Maks Cieślak, Kuba Falk, Wojciech Gilewicz, Agata Groszek, Hamed Jaberha, Bartosz Kokosiński, Julian Malinowski, Agata Nowosielska, late Janusz Petrykowski, Krzysztof Piętka, Katarzyna Proniewska-Mazurek, Katarzyna Sobczuk, Małgorzata Widomska, Julia Woronowicz and Dorota Czekalska, as well as Liliana Zeic (Piskorska) will also present their works in the exhibition. Grzegorz Bożek will make a mural based on one of his personal drawings in the exhibition space.

An integral part of the exhibition will be an exchange of potted plants. Anna Panek has said, “a plant is a bit like a person. We do not know how to take good care of every plant, and sometimes there are plants that we don’t quite like because they have their own preferences, grow crooked, bend to the light or hide themselves.” Visitors to the exhibition are invited to bring plants that they no longer want, because they are too big or too small, grow too slow or too fast, that they have bad associations or memories with, plants that for some reason they can no longer care for. In exchange, visitors will be able to take a plant that they will enjoy and will take into their homes. This “sanatorium” of sorts for plants will be an ever-changing element of the exhibition, silently bringing to the picture these plants’ intimate stories that will remain beyond our grasp and that will slowly take over the exhibition space with time.

Importantly, the exhibition will open in the midst of the busy campaign leading up to the Polish parliamentary elections held every four years that will change the country for the better, or not. The results of the October 15th elections, where crucial questions will be asked, will show what kind of a country the people really want, not only for themselves, but also for the generation after them: the Arcadia from Mehoffer’s painting or the anti-Eden from Tobis’ photograph, where individual and collective traumas will be reinforced and celebrated by politicians and new ones created on an ongoing basis. It will all play out very soon. See you there!

Press enquiries: Bartek Remisko, bartek.remisko [at]

The exhibition Strange Garden, curated at Inne Towarzystwo (Other Society) by Wojciech Gilewicz, is part of the second Fringe Warszawa (September 28–October 1, 2023)—an annual event that provides a platform for a diverse Warsaw art scene composed currently of some thirty independent and non-commercial venues and initiatives throughout the city, operating outside institutional establishments and commercial circles.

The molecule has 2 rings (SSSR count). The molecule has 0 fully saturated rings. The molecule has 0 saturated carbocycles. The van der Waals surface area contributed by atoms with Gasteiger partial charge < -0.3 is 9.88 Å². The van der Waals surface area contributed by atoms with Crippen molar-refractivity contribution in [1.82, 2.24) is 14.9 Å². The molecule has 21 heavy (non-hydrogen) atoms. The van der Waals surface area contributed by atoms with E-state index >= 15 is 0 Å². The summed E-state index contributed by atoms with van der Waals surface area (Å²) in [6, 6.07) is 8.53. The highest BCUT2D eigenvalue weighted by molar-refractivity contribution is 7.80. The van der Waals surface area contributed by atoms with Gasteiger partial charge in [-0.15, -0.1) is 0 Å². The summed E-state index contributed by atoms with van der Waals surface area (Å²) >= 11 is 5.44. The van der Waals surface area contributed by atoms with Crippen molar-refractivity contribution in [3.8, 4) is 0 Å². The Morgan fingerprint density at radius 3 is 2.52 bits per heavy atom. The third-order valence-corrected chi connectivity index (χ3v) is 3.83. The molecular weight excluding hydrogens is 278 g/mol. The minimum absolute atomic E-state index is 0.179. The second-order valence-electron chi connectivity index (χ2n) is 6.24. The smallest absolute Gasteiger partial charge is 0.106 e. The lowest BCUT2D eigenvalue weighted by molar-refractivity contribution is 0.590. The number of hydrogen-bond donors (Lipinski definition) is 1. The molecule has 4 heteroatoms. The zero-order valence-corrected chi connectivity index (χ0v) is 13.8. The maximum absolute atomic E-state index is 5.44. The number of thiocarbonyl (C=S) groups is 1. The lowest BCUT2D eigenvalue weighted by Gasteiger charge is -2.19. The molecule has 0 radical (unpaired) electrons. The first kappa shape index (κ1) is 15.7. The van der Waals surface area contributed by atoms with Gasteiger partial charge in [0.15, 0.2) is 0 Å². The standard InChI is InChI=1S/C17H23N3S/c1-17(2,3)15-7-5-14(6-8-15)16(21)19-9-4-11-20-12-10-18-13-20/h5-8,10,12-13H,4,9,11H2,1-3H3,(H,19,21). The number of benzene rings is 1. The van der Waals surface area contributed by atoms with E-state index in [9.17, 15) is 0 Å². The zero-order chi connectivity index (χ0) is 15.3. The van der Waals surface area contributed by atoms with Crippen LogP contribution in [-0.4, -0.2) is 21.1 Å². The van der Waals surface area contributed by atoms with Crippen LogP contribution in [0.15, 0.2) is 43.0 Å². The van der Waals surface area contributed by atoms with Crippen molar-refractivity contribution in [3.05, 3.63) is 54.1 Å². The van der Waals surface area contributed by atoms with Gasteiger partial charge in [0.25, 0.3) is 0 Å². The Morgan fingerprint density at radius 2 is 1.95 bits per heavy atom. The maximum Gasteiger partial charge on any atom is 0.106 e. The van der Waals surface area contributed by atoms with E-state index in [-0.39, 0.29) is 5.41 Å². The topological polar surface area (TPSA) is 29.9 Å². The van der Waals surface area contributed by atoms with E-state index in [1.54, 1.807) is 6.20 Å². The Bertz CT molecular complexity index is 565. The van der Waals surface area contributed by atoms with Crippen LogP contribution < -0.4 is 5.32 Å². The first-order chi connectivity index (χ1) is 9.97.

Inne Towarzystwo (Other Society) is a not-for-profit space run by independent artists. The collective formed just after the coronavirus pandemic on the very day of Russia’s aggression against Ukraine. The first Other Society program consisted of tours and conversations with artists in their studios or apartments in Warsaw and all around Poland. Reports from these studio visits on Instagram, along with the growth of the collective’s overall digital presence, became a means of promoting and thanking the artists for welcoming Other Society into their studios and artistic processes. Since June 2022, Other Society has been operating from premises on Puławska Street in Downtown Warsaw near the iconic Morskie Oko Park, where eight exhibitions have been held so far.

RSVP for Strange Garden
Inne Towarzystwo
September 18, 2023

Thank you for your RSVP.

Inne Towarzystwo will be in touch.


e-flux announcements are emailed press releases for art exhibitions from all over the world.

Agenda delivers news from galleries, art spaces, and publications, while Criticism publishes reviews of exhibitions and books.

Architecture announcements cover current architecture and design projects, symposia, exhibitions, and publications from all over the world.

Film announcements are newsletters about screenings, film festivals, and exhibitions of moving image.

Education announces academic employment opportunities, calls for applications, symposia, publications, exhibitions, and educational programs.

Sign up to receive information about events organized by e-flux at e-flux Screening Room, Bar Laika, or elsewhere.

I have read e-flux’s privacy policy and agree that e-flux may send me announcements to the email address entered above and that my data will be processed for this purpose in accordance with e-flux’s privacy policy*

Thank you for your interest in e-flux. Check your inbox to confirm your subscription.